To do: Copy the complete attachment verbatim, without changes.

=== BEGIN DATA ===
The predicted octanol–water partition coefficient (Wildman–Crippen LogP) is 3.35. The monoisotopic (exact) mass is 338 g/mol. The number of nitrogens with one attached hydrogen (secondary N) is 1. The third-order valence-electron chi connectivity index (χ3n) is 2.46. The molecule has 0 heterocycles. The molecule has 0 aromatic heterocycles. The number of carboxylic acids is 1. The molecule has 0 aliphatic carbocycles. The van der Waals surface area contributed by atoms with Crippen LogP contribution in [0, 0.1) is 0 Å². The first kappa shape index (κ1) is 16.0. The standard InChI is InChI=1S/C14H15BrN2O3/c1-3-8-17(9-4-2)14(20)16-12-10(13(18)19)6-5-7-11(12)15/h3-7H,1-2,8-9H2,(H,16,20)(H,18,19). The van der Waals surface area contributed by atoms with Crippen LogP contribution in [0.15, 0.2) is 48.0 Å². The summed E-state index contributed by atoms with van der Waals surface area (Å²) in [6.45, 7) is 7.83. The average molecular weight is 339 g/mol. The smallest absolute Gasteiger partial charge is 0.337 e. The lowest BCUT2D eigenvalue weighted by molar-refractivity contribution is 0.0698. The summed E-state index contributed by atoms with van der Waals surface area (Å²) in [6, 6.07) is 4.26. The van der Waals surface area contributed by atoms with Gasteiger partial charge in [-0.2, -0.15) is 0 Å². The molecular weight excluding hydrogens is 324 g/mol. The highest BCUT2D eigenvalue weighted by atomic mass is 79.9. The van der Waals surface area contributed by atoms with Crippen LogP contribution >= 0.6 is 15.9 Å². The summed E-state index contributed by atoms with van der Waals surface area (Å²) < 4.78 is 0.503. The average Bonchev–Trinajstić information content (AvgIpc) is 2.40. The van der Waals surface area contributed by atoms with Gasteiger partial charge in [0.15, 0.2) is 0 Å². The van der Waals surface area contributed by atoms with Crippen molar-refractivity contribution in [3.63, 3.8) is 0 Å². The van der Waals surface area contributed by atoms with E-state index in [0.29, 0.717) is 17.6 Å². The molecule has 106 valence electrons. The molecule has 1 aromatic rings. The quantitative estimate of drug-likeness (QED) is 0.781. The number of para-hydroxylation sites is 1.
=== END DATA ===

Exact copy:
The predicted octanol–water partition coefficient (Wildman–Crippen LogP) is 3.35. The monoisotopic (exact) mass is 338 g/mol. The number of nitrogens with one attached hydrogen (secondary N) is 1. The third-order valence-electron chi connectivity index (χ3n) is 2.46. The molecule has 0 heterocycles. The molecule has 0 aromatic heterocycles. The number of carboxylic acids is 1. The molecule has 0 aliphatic carbocycles. The van der Waals surface area contributed by atoms with Crippen LogP contribution in [0, 0.1) is 0 Å². The first kappa shape index (κ1) is 16.0. The standard InChI is InChI=1S/C14H15BrN2O3/c1-3-8-17(9-4-2)14(20)16-12-10(13(18)19)6-5-7-11(12)15/h3-7H,1-2,8-9H2,(H,16,20)(H,18,19). The van der Waals surface area contributed by atoms with Crippen LogP contribution in [0.15, 0.2) is 48.0 Å². The summed E-state index contributed by atoms with van der Waals surface area (Å²) in [6.45, 7) is 7.83. The average molecular weight is 339 g/mol. The smallest absolute Gasteiger partial charge is 0.337 e. The lowest BCUT2D eigenvalue weighted by molar-refractivity contribution is 0.0698. The summed E-state index contributed by atoms with van der Waals surface area (Å²) in [6, 6.07) is 4.26. The van der Waals surface area contributed by atoms with Gasteiger partial charge in [-0.2, -0.15) is 0 Å². The molecular weight excluding hydrogens is 324 g/mol. The highest BCUT2D eigenvalue weighted by atomic mass is 79.9. The van der Waals surface area contributed by atoms with Crippen LogP contribution >= 0.6 is 15.9 Å². The summed E-state index contributed by atoms with van der Waals surface area (Å²) < 4.78 is 0.503. The average Bonchev–Trinajstić information content (AvgIpc) is 2.40. The van der Waals surface area contributed by atoms with Gasteiger partial charge in [0.15, 0.2) is 0 Å². The van der Waals surface area contributed by atoms with Crippen molar-refractivity contribution in [3.63, 3.8) is 0 Å². The van der Waals surface area contributed by atoms with E-state index in [0.29, 0.717) is 17.6 Å². The molecule has 106 valence electrons. The molecule has 1 aromatic rings. The quantitative estimate of drug-likeness (QED) is 0.781. The number of para-hydroxylation sites is 1.